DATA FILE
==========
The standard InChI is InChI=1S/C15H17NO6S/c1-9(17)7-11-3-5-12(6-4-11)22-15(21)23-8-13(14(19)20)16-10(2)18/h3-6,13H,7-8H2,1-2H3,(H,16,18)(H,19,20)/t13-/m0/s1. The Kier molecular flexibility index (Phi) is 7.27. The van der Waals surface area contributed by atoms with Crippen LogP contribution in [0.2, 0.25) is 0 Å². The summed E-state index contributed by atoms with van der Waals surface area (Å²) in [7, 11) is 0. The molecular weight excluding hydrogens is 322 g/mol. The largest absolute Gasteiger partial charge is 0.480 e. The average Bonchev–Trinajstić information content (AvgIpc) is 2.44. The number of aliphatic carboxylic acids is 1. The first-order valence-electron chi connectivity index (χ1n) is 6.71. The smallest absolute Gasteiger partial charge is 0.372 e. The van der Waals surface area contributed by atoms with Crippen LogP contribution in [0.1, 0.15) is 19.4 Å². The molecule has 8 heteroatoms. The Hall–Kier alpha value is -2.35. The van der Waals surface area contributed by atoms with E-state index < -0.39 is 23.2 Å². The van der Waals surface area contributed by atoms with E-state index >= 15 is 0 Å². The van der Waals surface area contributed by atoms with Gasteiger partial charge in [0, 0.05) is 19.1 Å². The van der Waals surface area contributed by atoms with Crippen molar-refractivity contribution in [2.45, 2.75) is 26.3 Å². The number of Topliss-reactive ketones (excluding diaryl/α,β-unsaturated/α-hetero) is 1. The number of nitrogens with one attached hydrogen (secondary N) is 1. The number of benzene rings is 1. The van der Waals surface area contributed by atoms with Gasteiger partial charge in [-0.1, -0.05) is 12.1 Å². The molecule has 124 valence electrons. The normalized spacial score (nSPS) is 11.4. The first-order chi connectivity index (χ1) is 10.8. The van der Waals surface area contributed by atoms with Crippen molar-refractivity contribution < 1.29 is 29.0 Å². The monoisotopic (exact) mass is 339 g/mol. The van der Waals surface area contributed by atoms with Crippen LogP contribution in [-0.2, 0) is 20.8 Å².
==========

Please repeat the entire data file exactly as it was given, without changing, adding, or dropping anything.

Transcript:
The standard InChI is InChI=1S/C15H17NO6S/c1-9(17)7-11-3-5-12(6-4-11)22-15(21)23-8-13(14(19)20)16-10(2)18/h3-6,13H,7-8H2,1-2H3,(H,16,18)(H,19,20)/t13-/m0/s1. The Kier molecular flexibility index (Phi) is 7.27. The van der Waals surface area contributed by atoms with Crippen LogP contribution in [0.2, 0.25) is 0 Å². The summed E-state index contributed by atoms with van der Waals surface area (Å²) in [7, 11) is 0. The molecular weight excluding hydrogens is 322 g/mol. The largest absolute Gasteiger partial charge is 0.480 e. The average Bonchev–Trinajstić information content (AvgIpc) is 2.44. The number of aliphatic carboxylic acids is 1. The first-order valence-electron chi connectivity index (χ1n) is 6.71. The smallest absolute Gasteiger partial charge is 0.372 e. The van der Waals surface area contributed by atoms with Crippen LogP contribution in [0.1, 0.15) is 19.4 Å². The molecule has 8 heteroatoms. The Hall–Kier alpha value is -2.35. The van der Waals surface area contributed by atoms with E-state index < -0.39 is 23.2 Å². The van der Waals surface area contributed by atoms with E-state index >= 15 is 0 Å². The van der Waals surface area contributed by atoms with Gasteiger partial charge in [0, 0.05) is 19.1 Å². The van der Waals surface area contributed by atoms with Crippen molar-refractivity contribution in [2.45, 2.75) is 26.3 Å². The number of Topliss-reactive ketones (excluding diaryl/α,β-unsaturated/α-hetero) is 1. The number of nitrogens with one attached hydrogen (secondary N) is 1. The number of benzene rings is 1. The van der Waals surface area contributed by atoms with Gasteiger partial charge in [-0.1, -0.05) is 12.1 Å². The molecule has 124 valence electrons. The normalized spacial score (nSPS) is 11.4. The first-order chi connectivity index (χ1) is 10.8. The van der Waals surface area contributed by atoms with Crippen molar-refractivity contribution < 1.29 is 29.0 Å². The monoisotopic (exact) mass is 339 g/mol. The van der Waals surface area contributed by atoms with Crippen LogP contribution in [-0.2, 0) is 20.8 Å².